There is no doubt that MBS counted on Trump’s emphasis on deals and money, as well as the president’s disdain for the press and his closer relations with autocratic countries like Russia and North Korea when compared to the policies of the former administrations.
MBS also has close ties to Jared Kushner, Trump’s son-in-law. Kushner facilitated the $110 billion Saudi-U.S. military deal and foresees a key role for Saudi Arabia in the Israeli-Palestinian peace plan he envisions. The crown prince also knows that Saudi oil exports are critical to the global economy and Saudi cooperation is still a key milestone in the U.S. administration’s Middle East policy. All this makes him feel he can act with impunity.
The U.S. partnership with Saudi Arabia is not based on values, but on interests. After the outrage from U.S. business and political circles over Khashoggi’s apparent murder, especially from some within his own party, Trump transitioned from his “this is not our business” response to “not good if they really did it.”
Trump spoke to the Saudi King, and upon the King’s denial of any Saudi involvement in the Khashoggi incident, Trump said it was possible “rogue killers” might have murdered Khashoggi. Secretary of State Mike Pompeo was also sent to meet with the Saudi King and MBS. According to the State Department website, the discussions covered bilateral and regional issues, and Pompeo “thanked the King for his commitment to supporting a thorough, transparent, and timely investigation of Jamal Khashoggi’s disappearance.”
In short, the president and the secretary of state sound ready to accept the narrative Saudi officials will provide them.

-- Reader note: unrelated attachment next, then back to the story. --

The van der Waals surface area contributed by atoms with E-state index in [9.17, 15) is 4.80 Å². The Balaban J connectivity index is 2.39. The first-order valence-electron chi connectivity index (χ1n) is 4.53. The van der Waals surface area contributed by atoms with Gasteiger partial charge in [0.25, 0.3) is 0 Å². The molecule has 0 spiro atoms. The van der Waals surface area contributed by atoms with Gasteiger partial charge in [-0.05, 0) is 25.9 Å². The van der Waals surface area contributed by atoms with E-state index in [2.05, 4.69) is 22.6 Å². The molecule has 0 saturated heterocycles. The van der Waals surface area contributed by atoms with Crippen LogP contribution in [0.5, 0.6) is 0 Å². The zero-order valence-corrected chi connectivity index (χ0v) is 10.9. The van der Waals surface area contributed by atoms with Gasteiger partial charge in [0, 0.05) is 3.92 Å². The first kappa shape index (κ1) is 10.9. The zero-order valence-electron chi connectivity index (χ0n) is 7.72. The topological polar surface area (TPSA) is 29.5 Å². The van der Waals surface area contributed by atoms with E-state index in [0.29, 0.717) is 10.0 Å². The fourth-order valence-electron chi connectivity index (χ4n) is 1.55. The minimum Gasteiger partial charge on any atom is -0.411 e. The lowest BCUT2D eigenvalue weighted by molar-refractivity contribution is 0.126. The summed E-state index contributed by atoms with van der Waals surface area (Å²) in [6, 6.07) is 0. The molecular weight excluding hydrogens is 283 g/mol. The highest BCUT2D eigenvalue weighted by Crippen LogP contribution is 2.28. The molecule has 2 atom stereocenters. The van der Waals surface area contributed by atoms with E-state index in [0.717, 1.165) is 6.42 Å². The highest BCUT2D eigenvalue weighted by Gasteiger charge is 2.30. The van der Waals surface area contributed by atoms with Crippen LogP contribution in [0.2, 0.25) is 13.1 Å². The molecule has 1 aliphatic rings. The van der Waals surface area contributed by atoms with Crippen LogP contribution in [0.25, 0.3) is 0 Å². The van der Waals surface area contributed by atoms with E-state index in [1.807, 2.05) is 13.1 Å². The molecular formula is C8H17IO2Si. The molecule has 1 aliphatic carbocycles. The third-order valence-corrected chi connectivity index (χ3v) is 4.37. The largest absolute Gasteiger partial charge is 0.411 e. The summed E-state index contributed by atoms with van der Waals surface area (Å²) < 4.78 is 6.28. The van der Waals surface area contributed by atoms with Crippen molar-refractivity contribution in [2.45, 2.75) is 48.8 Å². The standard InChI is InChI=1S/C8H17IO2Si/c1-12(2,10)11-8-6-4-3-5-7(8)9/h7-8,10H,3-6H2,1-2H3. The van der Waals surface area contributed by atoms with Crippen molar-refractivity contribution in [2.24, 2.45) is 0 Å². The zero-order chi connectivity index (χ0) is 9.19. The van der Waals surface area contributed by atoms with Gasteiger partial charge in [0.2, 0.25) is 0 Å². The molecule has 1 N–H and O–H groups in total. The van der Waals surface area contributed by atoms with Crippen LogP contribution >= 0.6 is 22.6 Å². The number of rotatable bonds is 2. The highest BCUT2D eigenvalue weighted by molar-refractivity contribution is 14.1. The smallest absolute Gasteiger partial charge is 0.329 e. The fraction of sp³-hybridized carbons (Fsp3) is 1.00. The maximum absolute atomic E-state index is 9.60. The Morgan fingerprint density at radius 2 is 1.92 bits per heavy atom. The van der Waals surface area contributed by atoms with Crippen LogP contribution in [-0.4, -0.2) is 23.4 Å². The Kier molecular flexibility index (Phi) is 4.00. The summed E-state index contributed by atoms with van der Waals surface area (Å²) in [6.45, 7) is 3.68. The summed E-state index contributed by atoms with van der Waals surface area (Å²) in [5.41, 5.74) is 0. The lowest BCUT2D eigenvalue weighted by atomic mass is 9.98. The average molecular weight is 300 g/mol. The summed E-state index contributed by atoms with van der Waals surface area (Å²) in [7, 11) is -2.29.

There is no doubt that MBS counted on Trump’s emphasis on deals and money, as well as the president’s disdain for the press.
True, the Saudi ruling elite underestimated the extent of Turkish surveillance of the consulate in Istanbul, and it didn’t seem to have predicted the immediate negative reaction to the Khashoggi incident in U.S. business and policy circles. But Saudi authorities likely will continue to focus on doing just enough to appease the U.S. administration in answering questions about what happened to the journalist. The Saudis can be expected to claim that MBS had no knowledge of the apparent murder, and down the road they may even pretend to punish those they say were involved.
With the Khashoggi incident, MBS was just testing the boundaries of diplomatic impunity in a world where the standards for diplomatic civility are on a fast decline. It is no secret that he wants to control and subdue the Saudi diaspora, and any political movement that can challenge his legitimacy.
Given the backlash from the business world ― which probably will intensify as gruesome details of the violence inflicted on Khashoggi trickle to the press ― MBS will likely be more cautious, at least in short-term.
In long term, though, businesses and policymakers will need to signal consistently ― in public and in private ― that, despite the potential damage that sanctions on Saudi Arabia might do to the global economy, there are values that the international community is not ready to sacrifice. The challenge for the international community is to decide what those values are.
Nukhet A. Sandal is the director of global studies at the Center for International Studies and associate professor of political science at Ohio University. She is the author of Religious Leaders and Conflict Transformation.
CORRECTION: This piece previously misdated the assassination of Alexander Litvinenko. He was killed in 2006, not 2016.